Microsoft Office Tutorials and References
In Depth Information
Word automatically superscripts ordinal numbers, making them look oh-so-spiffy.
An em dash is the official typesetting term for a long dash, longer than the hyphen (or its evil twin,
the en dash). Most people type two hyphens to emulate the em dash. Word fixes that problem:
A red one is a slug bug--not a punch buggy.
As you type the--(dash-dash), AutoFormat replaces it with the official em dash character.
The keyboard shortcut for typing an em dash is Ctrl+Alt+minus sign, where the minus sign is
the minus key on the numeric keypad.
The keyboard shortcut for typing an en dash is Ctrl+minus sign.
The en dash is approximately the width of the letter N. Likewise, the em dash is the
width of the letter M.
Formatting tricks for paragraphs
At the paragraph level, AutoFormat helps you quickly handle some otherwise irksome formatting
issues. Some folks like this feature, some despise it. The following sections provide a few examples of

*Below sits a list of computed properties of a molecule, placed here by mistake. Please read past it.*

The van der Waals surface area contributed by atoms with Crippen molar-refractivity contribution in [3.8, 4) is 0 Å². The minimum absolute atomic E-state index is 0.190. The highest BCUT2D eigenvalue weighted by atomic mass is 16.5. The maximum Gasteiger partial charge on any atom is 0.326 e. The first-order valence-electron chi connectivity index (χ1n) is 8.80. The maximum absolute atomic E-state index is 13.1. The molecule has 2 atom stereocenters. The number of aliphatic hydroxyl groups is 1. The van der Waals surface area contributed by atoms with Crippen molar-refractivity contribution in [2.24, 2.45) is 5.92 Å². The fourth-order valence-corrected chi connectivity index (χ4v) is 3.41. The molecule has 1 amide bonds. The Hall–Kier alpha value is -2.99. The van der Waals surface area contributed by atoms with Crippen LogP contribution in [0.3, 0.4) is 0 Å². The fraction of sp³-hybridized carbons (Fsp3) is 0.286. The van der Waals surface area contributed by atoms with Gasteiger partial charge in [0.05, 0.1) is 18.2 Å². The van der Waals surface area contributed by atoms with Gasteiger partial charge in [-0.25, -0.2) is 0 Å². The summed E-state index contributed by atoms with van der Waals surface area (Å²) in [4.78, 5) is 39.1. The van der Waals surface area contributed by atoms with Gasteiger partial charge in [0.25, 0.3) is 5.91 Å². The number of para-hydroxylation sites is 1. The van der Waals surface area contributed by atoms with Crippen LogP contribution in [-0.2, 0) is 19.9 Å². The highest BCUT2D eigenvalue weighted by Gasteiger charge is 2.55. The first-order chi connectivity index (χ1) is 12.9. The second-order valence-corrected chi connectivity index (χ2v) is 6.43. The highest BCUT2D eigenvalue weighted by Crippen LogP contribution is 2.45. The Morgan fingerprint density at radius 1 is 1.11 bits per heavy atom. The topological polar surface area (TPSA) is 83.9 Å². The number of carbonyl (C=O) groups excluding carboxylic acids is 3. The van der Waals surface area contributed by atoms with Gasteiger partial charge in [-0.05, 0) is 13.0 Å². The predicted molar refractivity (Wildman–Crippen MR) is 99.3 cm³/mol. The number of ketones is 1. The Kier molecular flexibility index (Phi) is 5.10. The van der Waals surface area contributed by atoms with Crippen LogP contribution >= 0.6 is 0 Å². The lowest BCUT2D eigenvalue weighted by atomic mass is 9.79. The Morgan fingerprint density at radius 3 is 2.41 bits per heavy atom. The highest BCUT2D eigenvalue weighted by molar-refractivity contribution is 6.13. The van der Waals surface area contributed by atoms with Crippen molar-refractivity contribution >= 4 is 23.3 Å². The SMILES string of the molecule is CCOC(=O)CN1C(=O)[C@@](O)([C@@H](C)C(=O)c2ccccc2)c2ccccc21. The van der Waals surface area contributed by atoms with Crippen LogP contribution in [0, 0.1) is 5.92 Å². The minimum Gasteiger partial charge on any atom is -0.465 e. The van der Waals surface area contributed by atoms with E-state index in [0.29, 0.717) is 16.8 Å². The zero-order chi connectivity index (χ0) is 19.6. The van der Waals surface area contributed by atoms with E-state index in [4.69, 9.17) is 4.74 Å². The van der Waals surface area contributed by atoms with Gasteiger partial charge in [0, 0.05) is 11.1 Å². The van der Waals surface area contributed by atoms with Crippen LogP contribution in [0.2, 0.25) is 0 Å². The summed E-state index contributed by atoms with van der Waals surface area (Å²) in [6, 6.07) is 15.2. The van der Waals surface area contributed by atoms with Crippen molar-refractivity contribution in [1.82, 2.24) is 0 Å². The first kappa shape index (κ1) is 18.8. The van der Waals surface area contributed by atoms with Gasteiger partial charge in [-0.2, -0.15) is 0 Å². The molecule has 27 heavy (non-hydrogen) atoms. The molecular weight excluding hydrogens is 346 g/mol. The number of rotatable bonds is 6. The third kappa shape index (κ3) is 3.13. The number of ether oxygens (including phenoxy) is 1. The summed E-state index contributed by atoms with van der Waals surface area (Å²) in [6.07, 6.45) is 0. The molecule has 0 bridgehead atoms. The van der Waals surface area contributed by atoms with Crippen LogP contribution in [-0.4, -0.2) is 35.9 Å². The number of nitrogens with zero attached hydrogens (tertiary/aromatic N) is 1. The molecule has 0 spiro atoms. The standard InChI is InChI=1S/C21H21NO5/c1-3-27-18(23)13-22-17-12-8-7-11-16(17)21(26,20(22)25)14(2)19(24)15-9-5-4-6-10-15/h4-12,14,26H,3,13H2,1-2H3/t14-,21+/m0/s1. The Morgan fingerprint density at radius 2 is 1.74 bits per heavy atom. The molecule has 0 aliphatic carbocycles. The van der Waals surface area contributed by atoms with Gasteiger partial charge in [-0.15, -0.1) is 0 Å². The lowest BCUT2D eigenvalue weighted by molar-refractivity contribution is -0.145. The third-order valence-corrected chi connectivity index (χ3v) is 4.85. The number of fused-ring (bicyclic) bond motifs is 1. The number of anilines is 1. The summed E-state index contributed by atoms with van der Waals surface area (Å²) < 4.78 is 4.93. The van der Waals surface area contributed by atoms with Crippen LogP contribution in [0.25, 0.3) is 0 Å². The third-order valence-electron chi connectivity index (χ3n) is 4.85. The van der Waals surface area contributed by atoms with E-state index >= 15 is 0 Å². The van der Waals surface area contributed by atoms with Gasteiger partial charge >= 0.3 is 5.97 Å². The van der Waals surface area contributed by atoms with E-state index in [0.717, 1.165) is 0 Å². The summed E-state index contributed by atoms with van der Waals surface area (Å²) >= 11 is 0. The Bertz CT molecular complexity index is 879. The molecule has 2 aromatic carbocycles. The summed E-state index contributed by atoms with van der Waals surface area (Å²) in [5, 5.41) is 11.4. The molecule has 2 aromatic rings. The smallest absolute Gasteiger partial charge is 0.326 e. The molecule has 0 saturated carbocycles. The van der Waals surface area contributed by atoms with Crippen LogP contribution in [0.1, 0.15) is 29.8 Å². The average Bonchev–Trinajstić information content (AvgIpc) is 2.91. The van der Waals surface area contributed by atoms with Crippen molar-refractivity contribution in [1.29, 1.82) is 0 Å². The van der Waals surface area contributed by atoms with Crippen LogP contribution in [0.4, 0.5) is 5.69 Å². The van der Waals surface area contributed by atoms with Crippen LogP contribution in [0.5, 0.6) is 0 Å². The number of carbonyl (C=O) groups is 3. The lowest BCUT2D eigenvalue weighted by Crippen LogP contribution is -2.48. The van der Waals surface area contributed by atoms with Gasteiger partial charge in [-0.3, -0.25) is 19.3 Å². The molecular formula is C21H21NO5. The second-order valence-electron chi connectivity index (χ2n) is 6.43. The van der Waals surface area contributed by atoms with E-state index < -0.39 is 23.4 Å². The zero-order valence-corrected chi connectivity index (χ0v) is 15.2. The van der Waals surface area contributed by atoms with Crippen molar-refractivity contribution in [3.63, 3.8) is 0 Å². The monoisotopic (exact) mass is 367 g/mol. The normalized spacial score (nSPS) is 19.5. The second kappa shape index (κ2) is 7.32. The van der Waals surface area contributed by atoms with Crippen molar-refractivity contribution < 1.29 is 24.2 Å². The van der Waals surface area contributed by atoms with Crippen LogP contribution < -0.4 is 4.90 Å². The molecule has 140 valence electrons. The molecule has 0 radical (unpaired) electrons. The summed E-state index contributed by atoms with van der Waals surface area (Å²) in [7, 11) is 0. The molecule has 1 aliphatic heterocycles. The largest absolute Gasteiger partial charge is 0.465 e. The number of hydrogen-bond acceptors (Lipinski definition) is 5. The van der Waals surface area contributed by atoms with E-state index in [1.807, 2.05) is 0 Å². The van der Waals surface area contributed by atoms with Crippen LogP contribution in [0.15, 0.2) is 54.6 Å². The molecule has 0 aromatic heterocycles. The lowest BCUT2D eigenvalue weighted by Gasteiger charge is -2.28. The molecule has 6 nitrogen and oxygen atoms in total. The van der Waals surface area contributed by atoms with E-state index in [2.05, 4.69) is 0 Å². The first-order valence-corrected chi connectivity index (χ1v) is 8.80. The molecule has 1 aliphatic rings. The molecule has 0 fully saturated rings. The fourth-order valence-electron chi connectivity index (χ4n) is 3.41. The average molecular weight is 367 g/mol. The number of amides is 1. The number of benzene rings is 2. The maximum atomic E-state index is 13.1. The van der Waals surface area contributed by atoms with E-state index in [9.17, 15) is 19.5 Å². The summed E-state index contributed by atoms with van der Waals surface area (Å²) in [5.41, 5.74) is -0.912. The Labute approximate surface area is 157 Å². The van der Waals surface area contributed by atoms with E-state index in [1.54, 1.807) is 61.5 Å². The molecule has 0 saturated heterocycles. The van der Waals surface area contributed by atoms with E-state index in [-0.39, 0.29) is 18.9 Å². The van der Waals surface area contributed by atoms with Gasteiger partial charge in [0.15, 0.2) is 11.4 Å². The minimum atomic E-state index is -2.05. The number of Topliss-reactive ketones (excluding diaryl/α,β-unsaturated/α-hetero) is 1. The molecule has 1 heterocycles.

what AutoFormat is capable of.
If you find any of these AutoFormat tricks annoying, refer to the later section, “Disabling
the @#$%&! AutoFormat,” for information on shutting the dern thing off!
Anytime you start a paragraph with a number, Word assumes (through AutoFormat) that you need
all your paragraphs numbered. Here’s the proof:
Things to do today:
1. Get new treads for the tank.
Immediately after typing 1., you probably saw the infamous AutoFormat Lightning Bolt
icon and noticed your text being reformatted. Darn, this thing is quick! That’s AutoFormat guessing
that you’re about to type a list. Go ahead and finish typing the line; after you press Enter, you see the
next line begin with the number 2.